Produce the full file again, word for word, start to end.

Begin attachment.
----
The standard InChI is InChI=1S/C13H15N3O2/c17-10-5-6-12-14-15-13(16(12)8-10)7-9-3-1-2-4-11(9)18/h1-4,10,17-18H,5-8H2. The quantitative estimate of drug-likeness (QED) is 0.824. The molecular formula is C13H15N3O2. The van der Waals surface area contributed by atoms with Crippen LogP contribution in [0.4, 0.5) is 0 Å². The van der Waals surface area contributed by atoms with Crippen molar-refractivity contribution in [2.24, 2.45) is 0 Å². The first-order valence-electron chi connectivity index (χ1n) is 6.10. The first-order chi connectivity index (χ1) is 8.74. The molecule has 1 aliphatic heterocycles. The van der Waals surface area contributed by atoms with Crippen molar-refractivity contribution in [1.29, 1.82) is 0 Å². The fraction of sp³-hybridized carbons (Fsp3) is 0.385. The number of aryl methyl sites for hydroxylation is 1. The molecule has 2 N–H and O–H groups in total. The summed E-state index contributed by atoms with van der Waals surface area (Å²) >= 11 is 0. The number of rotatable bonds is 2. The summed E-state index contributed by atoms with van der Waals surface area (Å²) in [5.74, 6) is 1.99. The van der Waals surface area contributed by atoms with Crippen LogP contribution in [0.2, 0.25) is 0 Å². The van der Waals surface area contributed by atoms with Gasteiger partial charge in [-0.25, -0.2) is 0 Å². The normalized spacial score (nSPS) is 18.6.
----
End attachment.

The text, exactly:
The standard InChI is InChI=1S/C13H15N3O2/c17-10-5-6-12-14-15-13(16(12)8-10)7-9-3-1-2-4-11(9)18/h1-4,10,17-18H,5-8H2. The quantitative estimate of drug-likeness (QED) is 0.824. The molecular formula is C13H15N3O2. The van der Waals surface area contributed by atoms with Crippen LogP contribution in [0.4, 0.5) is 0 Å². The van der Waals surface area contributed by atoms with Crippen molar-refractivity contribution in [2.24, 2.45) is 0 Å². The first-order valence-electron chi connectivity index (χ1n) is 6.10. The first-order chi connectivity index (χ1) is 8.74. The molecule has 1 aliphatic heterocycles. The van der Waals surface area contributed by atoms with Crippen molar-refractivity contribution in [1.29, 1.82) is 0 Å². The fraction of sp³-hybridized carbons (Fsp3) is 0.385. The number of aryl methyl sites for hydroxylation is 1. The molecule has 2 N–H and O–H groups in total. The summed E-state index contributed by atoms with van der Waals surface area (Å²) >= 11 is 0. The number of rotatable bonds is 2. The summed E-state index contributed by atoms with van der Waals surface area (Å²) in [5.74, 6) is 1.99. The van der Waals surface area contributed by atoms with Crippen LogP contribution in [0.2, 0.25) is 0 Å². The van der Waals surface area contributed by atoms with Gasteiger partial charge in [-0.25, -0.2) is 0 Å². The normalized spacial score (nSPS) is 18.6.